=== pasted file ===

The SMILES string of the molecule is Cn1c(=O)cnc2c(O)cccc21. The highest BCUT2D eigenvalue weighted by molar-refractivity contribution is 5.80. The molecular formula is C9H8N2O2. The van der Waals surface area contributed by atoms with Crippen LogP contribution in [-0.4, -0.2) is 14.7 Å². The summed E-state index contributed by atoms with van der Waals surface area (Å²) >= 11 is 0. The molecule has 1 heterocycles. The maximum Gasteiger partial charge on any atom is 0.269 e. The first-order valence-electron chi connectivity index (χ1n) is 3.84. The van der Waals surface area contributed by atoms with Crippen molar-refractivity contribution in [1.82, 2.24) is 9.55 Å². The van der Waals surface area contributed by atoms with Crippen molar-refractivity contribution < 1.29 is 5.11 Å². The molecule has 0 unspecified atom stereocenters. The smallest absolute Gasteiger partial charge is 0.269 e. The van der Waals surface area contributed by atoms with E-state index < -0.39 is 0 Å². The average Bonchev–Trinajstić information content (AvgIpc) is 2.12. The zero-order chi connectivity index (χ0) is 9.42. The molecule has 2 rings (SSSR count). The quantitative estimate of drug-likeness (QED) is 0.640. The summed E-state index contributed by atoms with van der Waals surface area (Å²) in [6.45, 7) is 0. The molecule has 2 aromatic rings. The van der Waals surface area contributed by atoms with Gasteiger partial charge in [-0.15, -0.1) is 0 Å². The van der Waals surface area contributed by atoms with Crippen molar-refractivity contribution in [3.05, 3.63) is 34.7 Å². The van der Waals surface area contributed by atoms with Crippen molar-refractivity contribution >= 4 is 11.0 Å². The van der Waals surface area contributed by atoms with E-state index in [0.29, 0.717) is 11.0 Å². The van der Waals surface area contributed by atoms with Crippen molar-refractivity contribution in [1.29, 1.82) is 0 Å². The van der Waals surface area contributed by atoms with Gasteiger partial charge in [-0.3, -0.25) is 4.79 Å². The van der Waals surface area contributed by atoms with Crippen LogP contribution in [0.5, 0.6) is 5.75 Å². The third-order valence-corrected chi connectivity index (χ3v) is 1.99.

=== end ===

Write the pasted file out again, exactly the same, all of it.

The SMILES string of the molecule is Cn1c(=O)cnc2c(O)cccc21. The highest BCUT2D eigenvalue weighted by molar-refractivity contribution is 5.80. The molecular formula is C9H8N2O2. The van der Waals surface area contributed by atoms with Crippen LogP contribution in [-0.4, -0.2) is 14.7 Å². The summed E-state index contributed by atoms with van der Waals surface area (Å²) >= 11 is 0. The molecule has 1 heterocycles. The maximum Gasteiger partial charge on any atom is 0.269 e. The first-order valence-electron chi connectivity index (χ1n) is 3.84. The van der Waals surface area contributed by atoms with Crippen molar-refractivity contribution in [1.82, 2.24) is 9.55 Å². The van der Waals surface area contributed by atoms with Crippen molar-refractivity contribution < 1.29 is 5.11 Å². The molecule has 0 unspecified atom stereocenters. The smallest absolute Gasteiger partial charge is 0.269 e. The van der Waals surface area contributed by atoms with E-state index < -0.39 is 0 Å². The average Bonchev–Trinajstić information content (AvgIpc) is 2.12. The zero-order chi connectivity index (χ0) is 9.42. The molecule has 2 rings (SSSR count). The quantitative estimate of drug-likeness (QED) is 0.640. The summed E-state index contributed by atoms with van der Waals surface area (Å²) in [6.45, 7) is 0. The molecule has 2 aromatic rings. The van der Waals surface area contributed by atoms with Gasteiger partial charge in [-0.15, -0.1) is 0 Å². The van der Waals surface area contributed by atoms with Crippen molar-refractivity contribution in [3.05, 3.63) is 34.7 Å². The van der Waals surface area contributed by atoms with Crippen molar-refractivity contribution >= 4 is 11.0 Å². The van der Waals surface area contributed by atoms with E-state index in [0.29, 0.717) is 11.0 Å². The van der Waals surface area contributed by atoms with Crippen molar-refractivity contribution in [1.29, 1.82) is 0 Å². The van der Waals surface area contributed by atoms with Gasteiger partial charge in [-0.3, -0.25) is 4.79 Å². The van der Waals surface area contributed by atoms with Crippen LogP contribution in [0.5, 0.6) is 5.75 Å². The third-order valence-corrected chi connectivity index (χ3v) is 1.99.